At a ministerial meeting of the Non-Aligned Movement on Palestine in Baku, Iran’s Foreign Minister Mohammad Javad Zarif spoke about the United States, Israel and the so-called deal of the century.
Zarif urged the member states of the Non-Aligned Movement to “have a united front and not allow the Zionist regime to push the issue of Palestine to the margins.” While no US administration has wanted to “help the Palestinians in creating their own country, [the Donald Trump] administration has removed the veil from its face” and pursued the policies of permitting Israeli expansion, he said.
Zarif referred to Jared Kushner’s “deal of the century” — a Middle East peace plan that includes economic packages and investments in return for Israeli control — as “a delusion.” He said that Palestinian leaders have already rejected the plan and that the United States and Israel “must understand that peace and economic prosperity cannot happen until the issue of the occupation is addressed.”
Zarif added, “We have to distance ourselves from the delusion that Israel and the United States can be reliable partners.” This last comment made headlines across Iranian media. The comment coming from Zarif for an international audience is particularly interesting. Zarif’s bilateral negotiations with former US Secretary of State John Kerry was what facilitated the 2015 signing of the Joint Comprehensive Plan of Action (JCPOA), the nuclear deal between Iran and the five permanent members of the United Nations Security Council. Without direct negotiations between the United States and Iran, there likely would have never been a JCPOA, the signature foreign policy achievement of the Hassan Rouhani administration.
Hard-line Mashregh News could not pass up the opportunity to note the Rouhani administration's about-face on its reliance on the United States. Mashregh dug up old comments by former nuclear negotiator Abbas Araghchi, who once said that “Kerry’s signature is a guarantee” that the nuclear deal would be implemented. Iran reduced its nuclear activities in return for sanctions relief, which relied on US guarantees that as long as they remained committed to the deal they would not face further nuclear sanctions. While Iran has not resumed their previous nuclear levels since the 2018 US decision to exit the JCPOA, nuclear sanctions have been fully reapplied.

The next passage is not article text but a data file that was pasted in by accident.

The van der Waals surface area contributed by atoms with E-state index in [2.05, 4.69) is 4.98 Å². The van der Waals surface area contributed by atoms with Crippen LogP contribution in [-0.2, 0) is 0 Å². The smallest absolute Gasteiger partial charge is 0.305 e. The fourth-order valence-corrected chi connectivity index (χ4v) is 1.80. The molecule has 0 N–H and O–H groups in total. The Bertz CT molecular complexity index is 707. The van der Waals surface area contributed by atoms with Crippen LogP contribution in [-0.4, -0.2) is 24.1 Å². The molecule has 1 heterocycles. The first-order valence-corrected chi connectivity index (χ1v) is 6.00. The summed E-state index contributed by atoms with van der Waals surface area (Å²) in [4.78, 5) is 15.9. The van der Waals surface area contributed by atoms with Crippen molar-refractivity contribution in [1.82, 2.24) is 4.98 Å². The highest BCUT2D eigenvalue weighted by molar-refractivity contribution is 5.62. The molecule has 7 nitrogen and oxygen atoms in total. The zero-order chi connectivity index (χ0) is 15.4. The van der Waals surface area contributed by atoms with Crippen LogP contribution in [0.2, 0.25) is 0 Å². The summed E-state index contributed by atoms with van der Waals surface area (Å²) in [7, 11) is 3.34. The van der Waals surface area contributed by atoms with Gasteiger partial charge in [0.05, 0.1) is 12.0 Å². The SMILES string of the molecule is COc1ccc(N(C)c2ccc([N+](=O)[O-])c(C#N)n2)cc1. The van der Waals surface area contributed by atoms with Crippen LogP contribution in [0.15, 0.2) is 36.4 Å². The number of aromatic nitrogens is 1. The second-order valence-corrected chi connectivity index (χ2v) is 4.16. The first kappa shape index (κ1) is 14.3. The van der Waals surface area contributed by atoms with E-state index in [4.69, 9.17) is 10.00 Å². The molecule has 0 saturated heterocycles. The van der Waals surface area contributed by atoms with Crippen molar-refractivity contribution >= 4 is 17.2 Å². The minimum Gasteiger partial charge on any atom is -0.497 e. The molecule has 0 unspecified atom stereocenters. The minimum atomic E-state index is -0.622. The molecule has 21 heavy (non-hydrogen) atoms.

While the fate of the JCPOA remains in limbo as Europe attempts to salvage parts of it, Iranian domestic battles have moved on to bills concerning the Financial Action Task Force (FATF), money laundering and the financing of terrorism. Passing the bills would help Iran's economic situation and create financial transparency, according to its supporters in the Rouhani administration. Critics argue that the legislation — which FATF, the Paris-based anti-money laundering watchdog, wants passed — is a repeat of the mistakes of the JCPOA.
FATF recently announced that Iran has until February to implement the recommended reforms. Parliamentarian Akbar Ranjbarzadeh told Fars News Oct. 24 that FATF-related bills were a “colonial prescription” for the country. He warned that the “mistakes of the JCPOA were being repeated” and that all the JCPOA did was “limit our capabilities.”